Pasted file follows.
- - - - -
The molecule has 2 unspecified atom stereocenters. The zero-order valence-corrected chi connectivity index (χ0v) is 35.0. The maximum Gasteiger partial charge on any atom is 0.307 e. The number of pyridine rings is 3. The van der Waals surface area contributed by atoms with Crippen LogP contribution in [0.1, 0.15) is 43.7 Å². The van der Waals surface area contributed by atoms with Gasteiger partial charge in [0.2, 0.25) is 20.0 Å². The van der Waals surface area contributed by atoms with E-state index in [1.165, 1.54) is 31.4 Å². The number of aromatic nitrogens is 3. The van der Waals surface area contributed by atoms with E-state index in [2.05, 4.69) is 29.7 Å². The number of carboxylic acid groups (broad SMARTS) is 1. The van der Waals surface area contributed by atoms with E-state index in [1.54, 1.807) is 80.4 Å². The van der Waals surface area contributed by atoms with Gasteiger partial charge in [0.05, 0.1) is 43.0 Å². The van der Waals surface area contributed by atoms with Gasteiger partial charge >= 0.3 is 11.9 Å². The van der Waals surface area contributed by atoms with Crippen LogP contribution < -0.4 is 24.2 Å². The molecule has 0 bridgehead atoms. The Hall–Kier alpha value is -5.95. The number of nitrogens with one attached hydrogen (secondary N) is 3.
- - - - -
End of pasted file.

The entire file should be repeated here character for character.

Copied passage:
The molecule has 2 unspecified atom stereocenters. The zero-order valence-corrected chi connectivity index (χ0v) is 35.0. The maximum Gasteiger partial charge on any atom is 0.307 e. The number of pyridine rings is 3. The van der Waals surface area contributed by atoms with Crippen LogP contribution in [0.1, 0.15) is 43.7 Å². The van der Waals surface area contributed by atoms with Gasteiger partial charge in [0.2, 0.25) is 20.0 Å². The van der Waals surface area contributed by atoms with E-state index in [1.165, 1.54) is 31.4 Å². The number of aromatic nitrogens is 3. The van der Waals surface area contributed by atoms with E-state index in [2.05, 4.69) is 29.7 Å². The number of carboxylic acid groups (broad SMARTS) is 1. The van der Waals surface area contributed by atoms with E-state index in [1.54, 1.807) is 80.4 Å². The van der Waals surface area contributed by atoms with Gasteiger partial charge in [0.05, 0.1) is 43.0 Å². The van der Waals surface area contributed by atoms with Gasteiger partial charge >= 0.3 is 11.9 Å². The van der Waals surface area contributed by atoms with Crippen LogP contribution < -0.4 is 24.2 Å². The molecule has 0 bridgehead atoms. The Hall–Kier alpha value is -5.95. The number of nitrogens with one attached hydrogen (secondary N) is 3.